Roundup from Art Basel Hong Kong 2019
By Ophelia Lai
Two days before the VIP opening of Art Basel’s 7th edition in Hong Kong, word was out that New York’s Acquavella Gallery would be offering David Hockney’s portrait of curator Henry Geldzahler, Henry Reading (1985), for USD 15 million. The publicity, the bluechip artist, and hefty pricetag set it up to be the most talked about prestige piece at the fair, à la Willem de Kooning’s USD 35 million Untitled XII (1975), which was snapped up at Lévy Gorvy’s booth within the first two hours of the VIP preview last year. Yet, for Acquavella, the anticipated frenzy didn’t translate into an immediate sale (that we know of).
In general, the fair felt less exuberant than the 2018 edition, with a good number of works alluding to cynicism, death, and the end of utopia. The most obvious example of this was Lee Bul’s ginormous silver zeppelin, Willing To Be Vulnerable – Metalized Balloon (2019), installed by one of the first-floor entrances. Referencing the tragic 1937 Hindenburg disaster (the zeppelin burst into flames, resulting in 36 casualties) that effectively ended romantic notions of popularizing zeppelin travel, Metalized Balloon confronted viewers with the risk of lethal technological failure. Similarly tackling contemporary anxieties in relation to technological dependencies, Lu Yang’s solo presentation at Société (Berlin) considered anime-style characters that can surgically remove human sensations of pain, while at de Sarthe Gallery (Hong Kong), Lin Jingjing’s triptych Fall in Love A Million Times (2019), depicting candy colored pills, commented on society’s obsession with finding artificial “solutions” to meet all desires. Savia Mahajan’s sculptures of books and extinguished sparklers presented subtler ruminations on destruction, rebirth, and the passage of time at Tarq Gallery (Mumbai). Even Latifa Echakhch’s Encounters installation of a half-collapsed theater backdrop depicting a beautiful blue sky, La dépossession (“dispossession”) (2014), had a dejected tone with its title and suggestions of falsity and redundancy.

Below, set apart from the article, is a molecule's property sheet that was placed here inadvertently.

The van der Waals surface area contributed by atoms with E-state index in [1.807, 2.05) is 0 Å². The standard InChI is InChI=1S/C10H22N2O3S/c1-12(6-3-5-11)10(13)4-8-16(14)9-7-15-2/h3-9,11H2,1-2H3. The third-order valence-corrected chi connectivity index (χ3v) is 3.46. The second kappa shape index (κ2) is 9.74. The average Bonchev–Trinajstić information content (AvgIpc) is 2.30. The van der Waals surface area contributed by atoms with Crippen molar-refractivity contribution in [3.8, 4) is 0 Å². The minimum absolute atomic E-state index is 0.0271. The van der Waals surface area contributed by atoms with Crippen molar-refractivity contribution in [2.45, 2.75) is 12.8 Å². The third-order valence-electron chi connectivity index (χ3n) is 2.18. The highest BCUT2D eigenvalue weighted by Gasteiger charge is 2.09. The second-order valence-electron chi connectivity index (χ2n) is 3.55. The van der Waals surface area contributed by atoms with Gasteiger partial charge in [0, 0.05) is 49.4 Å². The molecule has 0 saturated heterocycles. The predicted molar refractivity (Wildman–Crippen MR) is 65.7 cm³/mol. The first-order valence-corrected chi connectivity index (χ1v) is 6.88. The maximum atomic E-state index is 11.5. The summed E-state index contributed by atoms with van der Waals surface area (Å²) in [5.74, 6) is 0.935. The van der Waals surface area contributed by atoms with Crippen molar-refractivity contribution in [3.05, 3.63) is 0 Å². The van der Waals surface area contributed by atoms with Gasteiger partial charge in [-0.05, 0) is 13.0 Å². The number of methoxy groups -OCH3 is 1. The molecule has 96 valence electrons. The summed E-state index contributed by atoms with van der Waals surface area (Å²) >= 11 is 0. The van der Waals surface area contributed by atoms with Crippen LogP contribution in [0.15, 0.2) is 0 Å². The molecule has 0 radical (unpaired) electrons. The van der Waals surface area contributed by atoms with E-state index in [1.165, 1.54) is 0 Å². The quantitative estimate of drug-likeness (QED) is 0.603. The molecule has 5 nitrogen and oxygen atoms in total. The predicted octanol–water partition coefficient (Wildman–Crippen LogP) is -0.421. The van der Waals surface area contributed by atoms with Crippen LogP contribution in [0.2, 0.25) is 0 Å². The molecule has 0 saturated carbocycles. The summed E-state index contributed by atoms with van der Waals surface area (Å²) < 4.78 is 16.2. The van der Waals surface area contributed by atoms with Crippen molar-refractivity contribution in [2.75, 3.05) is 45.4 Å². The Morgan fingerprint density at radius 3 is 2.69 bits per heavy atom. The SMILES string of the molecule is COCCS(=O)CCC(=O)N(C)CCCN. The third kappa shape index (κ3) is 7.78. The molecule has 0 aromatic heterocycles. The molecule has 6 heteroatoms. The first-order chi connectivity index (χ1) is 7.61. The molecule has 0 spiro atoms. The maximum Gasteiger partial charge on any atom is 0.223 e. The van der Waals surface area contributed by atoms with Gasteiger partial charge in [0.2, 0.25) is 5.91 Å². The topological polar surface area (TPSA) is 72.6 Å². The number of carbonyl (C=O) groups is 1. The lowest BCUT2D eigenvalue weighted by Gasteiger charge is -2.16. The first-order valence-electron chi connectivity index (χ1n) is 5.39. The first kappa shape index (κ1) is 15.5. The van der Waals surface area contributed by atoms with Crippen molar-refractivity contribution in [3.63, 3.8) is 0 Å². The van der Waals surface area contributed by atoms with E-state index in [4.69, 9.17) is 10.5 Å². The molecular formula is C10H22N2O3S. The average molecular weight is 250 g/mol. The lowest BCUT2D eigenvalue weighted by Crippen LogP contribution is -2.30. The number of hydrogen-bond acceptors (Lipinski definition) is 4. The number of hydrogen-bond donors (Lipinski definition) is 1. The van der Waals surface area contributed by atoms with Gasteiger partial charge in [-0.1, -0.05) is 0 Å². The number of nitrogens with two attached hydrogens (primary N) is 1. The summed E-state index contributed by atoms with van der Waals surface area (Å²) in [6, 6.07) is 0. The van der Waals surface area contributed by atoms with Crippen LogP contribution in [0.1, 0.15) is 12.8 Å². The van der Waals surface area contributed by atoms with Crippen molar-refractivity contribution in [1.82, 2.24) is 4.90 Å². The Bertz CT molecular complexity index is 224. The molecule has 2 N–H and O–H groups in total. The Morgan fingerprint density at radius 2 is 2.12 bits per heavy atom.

Bluechip galleries tended to opt for mixed booths, with a predictable selection of big names spanning regions and generations in order to broaden market appeal. Works by David Hockney and Jean-Michel Basquiat—two artists who have seen stunning auction results of late—made numerous appearances across the show floor. Richard Nagy’s solo presentation of Egon Schiele—one of the London dealer’s specialities—was a refreshing change.
Dark themes and the occasional dull displays notwithstanding, early sales perhaps provide a sunny financial forecast. By the end of the first VIP preview, Thaddaeus Ropac had closed a EUR 1.6 million (USD 1.8 million) sale of Georg Baselitz’s painting Immer noch unterwegs (2014). Pace moved a 2012 painting by Zhang Xiaogang for an undisclosed seven-figure sum within the first few hours of the preview, along with a 2006 Yoshitomo Nara painting for USD 650,000 and a USD 300,000 Lee Ufan painting from 2018. Lévy Gorvy reported transactions of works by Robert Rauschenberg, Pat Steir, Franz Kline, and Dan Colen. Based on the fair’s track record, news of more major sales is still to come. Meanwhile, enjoy these highlights from Art Basel Hong Kong 2019.
Ophelia Lai is ArtAsiaPacific’s reviews editor.